Misuse is making your lower back do things it wasn't designed to do like rotating during exercise. "If your hips are stiff and can't move, your body will use the path of least resistance and get movement from somewhere," says Robertson.

And overuse is like doing deadlifts every day for a week—you're just hitting the muscles way too often.

But Robertson likes to sum it up even more simply than that:

"Combine horrible hip mobility, a weak core, and inactive glutes and hamstrings and you've got a bad back," says Robertson.

In the gym

If you haven't figured it out yet, the first thing you're gonna do is improve the soft tissue quality of your lower body, namely your glutes and hip external rotators. Cressey also recommends getting ART and massage on your lumbar erectors (they're hard to hit directly with a foam roller).

Next up are long-duration stretches for your hip flexors. Robertson recommends starting with three-minute static hip flexor stretches twice per day. Add a minute every other day or so till you work up to a full twenty-minute stretch. (When Robertson suggested this, by the way, I reminded him that that was 80 total minutes of extra stretching per day. Know what he told me? "Tough. Just do it." Nice guy.)

"You need to get to the point where you're physically tearing the muscle down," says Robertson. "It signals to the body that it needs more length."

After you've done your soft tissue work, it's time to activate the right muscles. Robertson recommends doing the following exercises for two to three sets of 10-15 reps at the beginning of your workout:

  • Glute bridge
  • Side-lying clams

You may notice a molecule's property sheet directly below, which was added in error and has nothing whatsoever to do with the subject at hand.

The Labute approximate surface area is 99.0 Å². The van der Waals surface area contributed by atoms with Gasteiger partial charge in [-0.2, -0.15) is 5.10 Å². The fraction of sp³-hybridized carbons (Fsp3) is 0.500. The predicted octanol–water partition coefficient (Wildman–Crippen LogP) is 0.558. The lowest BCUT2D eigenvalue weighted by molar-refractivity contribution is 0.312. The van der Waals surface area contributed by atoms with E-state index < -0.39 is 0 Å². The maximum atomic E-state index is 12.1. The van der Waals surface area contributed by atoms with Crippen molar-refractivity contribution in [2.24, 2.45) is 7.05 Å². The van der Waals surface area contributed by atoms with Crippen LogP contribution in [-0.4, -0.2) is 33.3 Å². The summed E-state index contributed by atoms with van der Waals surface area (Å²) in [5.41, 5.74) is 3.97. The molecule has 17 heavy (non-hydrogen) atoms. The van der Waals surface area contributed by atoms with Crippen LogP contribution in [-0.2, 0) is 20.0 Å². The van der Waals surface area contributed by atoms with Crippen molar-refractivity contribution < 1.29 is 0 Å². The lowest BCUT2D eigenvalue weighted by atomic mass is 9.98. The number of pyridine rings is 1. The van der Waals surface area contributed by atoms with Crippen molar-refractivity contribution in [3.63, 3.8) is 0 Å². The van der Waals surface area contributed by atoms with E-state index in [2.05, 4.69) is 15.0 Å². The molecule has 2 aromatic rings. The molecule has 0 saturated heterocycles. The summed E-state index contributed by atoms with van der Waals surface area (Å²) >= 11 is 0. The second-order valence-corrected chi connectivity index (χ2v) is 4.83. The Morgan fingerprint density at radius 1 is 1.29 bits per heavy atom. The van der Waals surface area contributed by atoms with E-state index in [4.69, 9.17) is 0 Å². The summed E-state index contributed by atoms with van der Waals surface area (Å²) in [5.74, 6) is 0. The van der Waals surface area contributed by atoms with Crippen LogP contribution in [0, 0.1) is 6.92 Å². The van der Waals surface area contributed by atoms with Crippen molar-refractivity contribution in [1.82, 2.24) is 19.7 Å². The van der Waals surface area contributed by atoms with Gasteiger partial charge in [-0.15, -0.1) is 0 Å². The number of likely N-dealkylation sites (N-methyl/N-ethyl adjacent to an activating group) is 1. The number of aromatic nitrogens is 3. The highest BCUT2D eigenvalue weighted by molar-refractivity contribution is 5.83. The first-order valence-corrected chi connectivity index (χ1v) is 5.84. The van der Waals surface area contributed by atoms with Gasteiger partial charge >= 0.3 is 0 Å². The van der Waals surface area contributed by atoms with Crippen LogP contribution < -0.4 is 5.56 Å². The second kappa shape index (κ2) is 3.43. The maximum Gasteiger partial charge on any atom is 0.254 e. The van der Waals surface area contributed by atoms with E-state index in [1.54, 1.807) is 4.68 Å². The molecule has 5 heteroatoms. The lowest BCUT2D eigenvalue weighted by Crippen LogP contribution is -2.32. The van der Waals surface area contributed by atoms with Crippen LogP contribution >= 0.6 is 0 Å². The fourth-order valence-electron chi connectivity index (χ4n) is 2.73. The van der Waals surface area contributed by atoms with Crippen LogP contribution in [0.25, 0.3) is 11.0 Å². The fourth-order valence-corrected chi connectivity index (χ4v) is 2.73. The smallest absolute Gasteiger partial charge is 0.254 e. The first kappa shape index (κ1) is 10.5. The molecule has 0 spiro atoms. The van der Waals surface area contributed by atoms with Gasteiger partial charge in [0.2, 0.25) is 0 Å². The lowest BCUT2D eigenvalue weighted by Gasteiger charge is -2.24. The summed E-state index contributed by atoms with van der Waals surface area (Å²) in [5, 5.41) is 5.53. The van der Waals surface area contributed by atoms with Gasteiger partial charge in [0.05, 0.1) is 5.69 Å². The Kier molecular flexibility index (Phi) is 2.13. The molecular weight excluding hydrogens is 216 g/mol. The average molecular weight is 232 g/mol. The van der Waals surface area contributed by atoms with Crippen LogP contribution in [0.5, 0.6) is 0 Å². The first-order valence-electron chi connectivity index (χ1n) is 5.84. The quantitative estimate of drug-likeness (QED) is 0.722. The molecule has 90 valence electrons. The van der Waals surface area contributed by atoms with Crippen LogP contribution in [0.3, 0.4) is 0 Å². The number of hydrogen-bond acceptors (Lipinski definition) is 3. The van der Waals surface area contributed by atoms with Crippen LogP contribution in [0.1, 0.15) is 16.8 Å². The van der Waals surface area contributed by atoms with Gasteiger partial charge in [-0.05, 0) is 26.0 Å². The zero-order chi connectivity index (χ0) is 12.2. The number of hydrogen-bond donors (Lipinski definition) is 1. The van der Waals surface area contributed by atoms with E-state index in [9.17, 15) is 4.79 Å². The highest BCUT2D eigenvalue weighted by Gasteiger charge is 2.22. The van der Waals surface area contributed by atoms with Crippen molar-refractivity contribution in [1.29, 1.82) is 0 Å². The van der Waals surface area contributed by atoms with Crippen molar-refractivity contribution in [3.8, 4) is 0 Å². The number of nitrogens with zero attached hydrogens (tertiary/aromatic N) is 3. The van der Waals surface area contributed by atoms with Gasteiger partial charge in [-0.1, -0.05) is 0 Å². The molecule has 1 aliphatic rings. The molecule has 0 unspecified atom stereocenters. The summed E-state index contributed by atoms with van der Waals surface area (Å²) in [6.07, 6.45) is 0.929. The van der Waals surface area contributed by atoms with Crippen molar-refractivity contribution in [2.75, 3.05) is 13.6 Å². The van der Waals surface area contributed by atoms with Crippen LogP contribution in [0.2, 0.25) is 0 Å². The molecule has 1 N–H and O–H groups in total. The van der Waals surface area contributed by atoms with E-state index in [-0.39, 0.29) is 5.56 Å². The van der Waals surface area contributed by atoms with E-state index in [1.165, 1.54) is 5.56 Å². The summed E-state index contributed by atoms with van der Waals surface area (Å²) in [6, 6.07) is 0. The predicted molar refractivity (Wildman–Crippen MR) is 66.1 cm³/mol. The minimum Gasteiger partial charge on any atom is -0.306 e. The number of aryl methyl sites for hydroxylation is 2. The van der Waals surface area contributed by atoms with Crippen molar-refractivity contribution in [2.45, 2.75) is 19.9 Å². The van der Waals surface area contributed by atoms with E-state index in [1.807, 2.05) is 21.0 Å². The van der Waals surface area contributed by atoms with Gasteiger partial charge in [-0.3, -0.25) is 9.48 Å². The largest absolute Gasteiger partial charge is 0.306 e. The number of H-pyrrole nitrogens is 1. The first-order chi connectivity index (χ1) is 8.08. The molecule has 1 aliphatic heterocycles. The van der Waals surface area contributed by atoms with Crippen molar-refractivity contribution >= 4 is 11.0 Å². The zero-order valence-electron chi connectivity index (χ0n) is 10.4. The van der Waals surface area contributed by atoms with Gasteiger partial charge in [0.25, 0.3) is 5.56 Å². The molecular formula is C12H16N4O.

These will activate the glutes and get the hips moving properly.

And just like fixing your shoulder by skewing your pull-to-push ratio, you need to do the same thing with your hip exercise to quad exercise ratio.

So a typical lower body day could look like this:

  • Deadlift variation
  • RDL
  • Front squat
  • DB reverse lunge

For worst-case scenarios, Robertson will actually have his clients take a full month off of loaded lower-body exercises and instead focus on mobility, soft tissue, and activation work.

"It's usually the biggest, strongest guys who have the most trouble," he says. "We need to break them down to take them up a notch."

But after that month of concentrated work, the results are nothing short of amazing when they get back to the weight room.

"After four weeks of getting the right muscles to turn on, these guys always come back stronger. It's a lot easier for them to gain muscle, too."

Finally, both Robertson and Cressey recommend strengthening your core. "The stiffer your trunk and the more mobile your hips are, the better your back is going to feel," says Robertson.